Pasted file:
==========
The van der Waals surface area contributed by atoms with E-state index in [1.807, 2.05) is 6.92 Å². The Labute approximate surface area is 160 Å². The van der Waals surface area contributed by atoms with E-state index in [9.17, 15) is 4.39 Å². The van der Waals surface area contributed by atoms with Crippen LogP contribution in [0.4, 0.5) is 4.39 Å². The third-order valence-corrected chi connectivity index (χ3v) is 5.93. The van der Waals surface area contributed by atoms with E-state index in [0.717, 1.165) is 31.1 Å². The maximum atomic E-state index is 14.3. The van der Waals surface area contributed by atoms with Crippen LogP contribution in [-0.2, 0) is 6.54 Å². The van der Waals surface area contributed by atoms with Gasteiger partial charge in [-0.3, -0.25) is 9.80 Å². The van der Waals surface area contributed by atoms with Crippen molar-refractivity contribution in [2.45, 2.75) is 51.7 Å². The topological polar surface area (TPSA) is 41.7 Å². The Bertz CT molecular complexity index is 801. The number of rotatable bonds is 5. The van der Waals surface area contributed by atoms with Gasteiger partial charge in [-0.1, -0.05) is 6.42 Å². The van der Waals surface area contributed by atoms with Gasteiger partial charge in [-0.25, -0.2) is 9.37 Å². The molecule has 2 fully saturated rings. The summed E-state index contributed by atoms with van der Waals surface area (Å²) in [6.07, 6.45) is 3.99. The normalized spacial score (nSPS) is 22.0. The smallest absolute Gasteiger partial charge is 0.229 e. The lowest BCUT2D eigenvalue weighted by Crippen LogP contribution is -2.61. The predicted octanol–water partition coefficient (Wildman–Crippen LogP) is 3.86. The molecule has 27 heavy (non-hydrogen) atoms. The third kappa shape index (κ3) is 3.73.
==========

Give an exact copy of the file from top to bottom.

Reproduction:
The van der Waals surface area contributed by atoms with E-state index in [1.807, 2.05) is 6.92 Å². The Labute approximate surface area is 160 Å². The van der Waals surface area contributed by atoms with E-state index in [9.17, 15) is 4.39 Å². The van der Waals surface area contributed by atoms with Crippen LogP contribution in [0.4, 0.5) is 4.39 Å². The third-order valence-corrected chi connectivity index (χ3v) is 5.93. The van der Waals surface area contributed by atoms with E-state index in [0.717, 1.165) is 31.1 Å². The maximum atomic E-state index is 14.3. The van der Waals surface area contributed by atoms with Crippen LogP contribution in [-0.2, 0) is 6.54 Å². The van der Waals surface area contributed by atoms with Gasteiger partial charge in [-0.3, -0.25) is 9.80 Å². The van der Waals surface area contributed by atoms with Crippen molar-refractivity contribution in [2.45, 2.75) is 51.7 Å². The topological polar surface area (TPSA) is 41.7 Å². The Bertz CT molecular complexity index is 801. The number of rotatable bonds is 5. The van der Waals surface area contributed by atoms with Gasteiger partial charge in [-0.1, -0.05) is 6.42 Å². The van der Waals surface area contributed by atoms with Gasteiger partial charge in [-0.25, -0.2) is 9.37 Å². The molecule has 2 fully saturated rings. The summed E-state index contributed by atoms with van der Waals surface area (Å²) in [6.07, 6.45) is 3.99. The normalized spacial score (nSPS) is 22.0. The smallest absolute Gasteiger partial charge is 0.229 e. The lowest BCUT2D eigenvalue weighted by Crippen LogP contribution is -2.61. The predicted octanol–water partition coefficient (Wildman–Crippen LogP) is 3.86. The molecule has 27 heavy (non-hydrogen) atoms. The third kappa shape index (κ3) is 3.73.